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5 ways to kill your career success

Are you your own worst enemy?


Who needs enemies when you’ve got yourself? If it ever seems impossible to achieve a professional goal that should be well within your grasp—whether it’s a plum assignment, promotion or the corner office—you may be committing career self-sabotage without even realizing it. For every blown deadline or botched job interview, it’s easy to be unaware that you’re hitting the self-destruct button.

Here are five common ways we sabotage our careers—and how you can finally get out of your own way.

1) You’re so afraid of failure, you don’t even try


Everyone hates to fail. But for some of us, failure looms as a psychological threat, making our motivation to avoid failure exceed our drive to succeed. As a result, we can unconsciously sabotage our chances for success. After all, you can’t learn a brand-new skill or create a groundbreaking innovation without first being willing to risk failure. In her book Upgrade: Taking Your Work and Life from Ordinary to Extraordinary, Rana Florida, CEO of Creative Class Group, reveals how the willingness to fail is actually a key to success. “The successful entrepreneurs that I interviewed in my book all looked at failure as part of the learning process—as an opportunity to grow, reflect, reinvent and ultimately push forward,” she says.

The Signs: You have another last-minute headache or stomachache that prevents you from being fully prepared before your important presentation in front of management’s top brass. When important projects are due, you procrastinate, becoming distracted by low-priority tasks, until you “run out of time.” Oops, you did it again—you blew a deadline or turned in less-than-stellar work.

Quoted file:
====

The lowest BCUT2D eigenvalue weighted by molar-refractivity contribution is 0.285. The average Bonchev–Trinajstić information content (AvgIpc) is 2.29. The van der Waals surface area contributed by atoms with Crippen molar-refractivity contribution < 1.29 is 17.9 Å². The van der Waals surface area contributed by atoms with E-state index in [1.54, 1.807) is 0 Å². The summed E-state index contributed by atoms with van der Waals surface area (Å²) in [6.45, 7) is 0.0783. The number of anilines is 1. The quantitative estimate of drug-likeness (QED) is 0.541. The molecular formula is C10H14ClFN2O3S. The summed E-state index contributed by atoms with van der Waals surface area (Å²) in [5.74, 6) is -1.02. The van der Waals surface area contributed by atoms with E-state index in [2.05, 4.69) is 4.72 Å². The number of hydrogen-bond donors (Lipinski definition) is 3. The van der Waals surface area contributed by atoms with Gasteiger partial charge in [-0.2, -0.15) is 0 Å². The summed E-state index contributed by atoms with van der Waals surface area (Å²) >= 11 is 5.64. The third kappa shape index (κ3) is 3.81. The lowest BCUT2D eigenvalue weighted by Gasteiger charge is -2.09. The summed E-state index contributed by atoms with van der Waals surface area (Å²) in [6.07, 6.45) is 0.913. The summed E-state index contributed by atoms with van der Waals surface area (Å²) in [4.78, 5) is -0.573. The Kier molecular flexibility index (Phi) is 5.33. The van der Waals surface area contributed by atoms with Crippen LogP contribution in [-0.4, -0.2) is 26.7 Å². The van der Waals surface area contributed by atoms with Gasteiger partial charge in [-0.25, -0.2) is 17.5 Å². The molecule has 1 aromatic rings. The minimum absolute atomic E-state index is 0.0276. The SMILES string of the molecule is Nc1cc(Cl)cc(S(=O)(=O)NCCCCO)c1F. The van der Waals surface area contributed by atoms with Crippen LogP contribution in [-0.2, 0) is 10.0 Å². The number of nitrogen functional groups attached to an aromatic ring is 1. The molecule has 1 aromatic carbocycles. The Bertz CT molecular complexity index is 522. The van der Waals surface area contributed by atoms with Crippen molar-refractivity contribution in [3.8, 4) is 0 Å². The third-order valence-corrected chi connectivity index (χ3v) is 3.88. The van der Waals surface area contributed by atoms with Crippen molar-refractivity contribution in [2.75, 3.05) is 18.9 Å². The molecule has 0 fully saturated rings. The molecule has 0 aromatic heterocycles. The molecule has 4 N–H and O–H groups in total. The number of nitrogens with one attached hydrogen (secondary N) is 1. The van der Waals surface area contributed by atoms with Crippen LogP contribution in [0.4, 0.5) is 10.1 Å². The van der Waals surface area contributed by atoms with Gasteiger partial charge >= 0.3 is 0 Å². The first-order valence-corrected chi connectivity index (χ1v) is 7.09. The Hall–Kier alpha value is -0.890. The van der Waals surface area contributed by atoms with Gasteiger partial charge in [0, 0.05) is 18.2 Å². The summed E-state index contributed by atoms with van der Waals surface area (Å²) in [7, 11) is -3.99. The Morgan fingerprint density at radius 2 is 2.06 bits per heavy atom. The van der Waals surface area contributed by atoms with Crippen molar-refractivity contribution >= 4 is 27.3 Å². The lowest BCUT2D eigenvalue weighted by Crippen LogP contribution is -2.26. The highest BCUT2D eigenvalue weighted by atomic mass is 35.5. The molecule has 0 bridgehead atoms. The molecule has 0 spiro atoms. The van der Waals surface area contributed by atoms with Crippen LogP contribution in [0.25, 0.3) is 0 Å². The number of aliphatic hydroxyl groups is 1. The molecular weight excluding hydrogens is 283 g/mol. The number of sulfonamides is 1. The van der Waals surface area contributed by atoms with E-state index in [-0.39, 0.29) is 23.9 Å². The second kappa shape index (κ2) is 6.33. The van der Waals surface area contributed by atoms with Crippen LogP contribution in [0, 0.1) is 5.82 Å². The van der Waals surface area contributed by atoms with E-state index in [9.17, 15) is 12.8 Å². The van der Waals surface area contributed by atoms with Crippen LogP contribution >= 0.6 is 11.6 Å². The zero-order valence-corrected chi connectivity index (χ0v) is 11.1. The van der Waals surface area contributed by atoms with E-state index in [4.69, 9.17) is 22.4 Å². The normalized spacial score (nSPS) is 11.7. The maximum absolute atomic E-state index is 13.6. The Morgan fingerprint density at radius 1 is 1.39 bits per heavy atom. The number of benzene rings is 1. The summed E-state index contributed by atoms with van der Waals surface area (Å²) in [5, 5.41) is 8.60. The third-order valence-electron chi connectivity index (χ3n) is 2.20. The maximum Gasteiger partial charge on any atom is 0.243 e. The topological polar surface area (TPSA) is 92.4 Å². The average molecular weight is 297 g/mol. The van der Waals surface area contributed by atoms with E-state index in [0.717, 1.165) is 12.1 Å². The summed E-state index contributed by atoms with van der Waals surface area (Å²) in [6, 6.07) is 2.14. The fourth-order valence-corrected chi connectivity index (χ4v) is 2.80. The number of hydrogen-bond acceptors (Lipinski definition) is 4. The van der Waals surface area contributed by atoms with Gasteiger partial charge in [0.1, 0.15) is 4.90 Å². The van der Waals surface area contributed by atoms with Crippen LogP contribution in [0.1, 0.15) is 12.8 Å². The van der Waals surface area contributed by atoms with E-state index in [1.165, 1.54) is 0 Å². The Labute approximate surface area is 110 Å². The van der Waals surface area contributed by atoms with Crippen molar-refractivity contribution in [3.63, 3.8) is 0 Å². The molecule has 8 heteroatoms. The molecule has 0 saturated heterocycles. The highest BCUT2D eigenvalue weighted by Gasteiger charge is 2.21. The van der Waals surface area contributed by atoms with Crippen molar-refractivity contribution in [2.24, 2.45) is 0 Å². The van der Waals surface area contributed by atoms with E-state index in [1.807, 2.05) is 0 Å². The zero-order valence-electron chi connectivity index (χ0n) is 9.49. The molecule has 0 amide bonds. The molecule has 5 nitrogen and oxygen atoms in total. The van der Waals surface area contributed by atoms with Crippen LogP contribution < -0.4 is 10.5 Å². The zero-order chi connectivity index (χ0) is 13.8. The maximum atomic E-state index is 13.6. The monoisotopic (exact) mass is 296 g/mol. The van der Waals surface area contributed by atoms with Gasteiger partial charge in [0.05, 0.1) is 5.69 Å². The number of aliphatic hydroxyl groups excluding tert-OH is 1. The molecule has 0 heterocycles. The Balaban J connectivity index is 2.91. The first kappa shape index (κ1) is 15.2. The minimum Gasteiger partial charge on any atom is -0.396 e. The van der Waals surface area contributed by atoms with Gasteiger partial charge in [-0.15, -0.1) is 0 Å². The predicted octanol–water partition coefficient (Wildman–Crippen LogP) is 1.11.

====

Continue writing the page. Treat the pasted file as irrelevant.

The Solution: Embrace risk as a period of experimentation and trial and error and see it as a key to learning and moving forward. In other words, adopt Facebook’s motto, “Move fast and break things.”

2) You don’t know when to fold ‘em


Some people just don’t know when to call it quits. According to a recent Gallup poll, only 30 percent of U.S. employees feel engaged or inspired at work. Among the disinterested 70 percent are the few bad apples who “roam the halls spreading discontent,” says Gallup CEO Jim Clifton. This trouble with tenacity costs U.S. companies $450 billion to $550 billion a year in lost productivity and puts too many professional dreams on hold. “If you feel your leader is stifling your talent, that you could be far more effective elsewhere, or that you’re not growing or developing, it’s time to leave,” Florida says.

The Signs: Your boss is usually in a foul mood, so much so that you make it a habit to avoid him rather than build a good working relationship. You dread performance reviews because they’re always bad news. Your boss is so into the habit of correcting people that you and your co-workers never receive constructive or positive feedback—as a result you feel uninspired and unmotivated in your job.

The Solution: “Recognizing a bad leader is key to moving your own career forward,” Florida says. You owe it to yourself to keep searching until you find a right fit for your talents.

3) You’re known for a “what have you done for me lately” attitude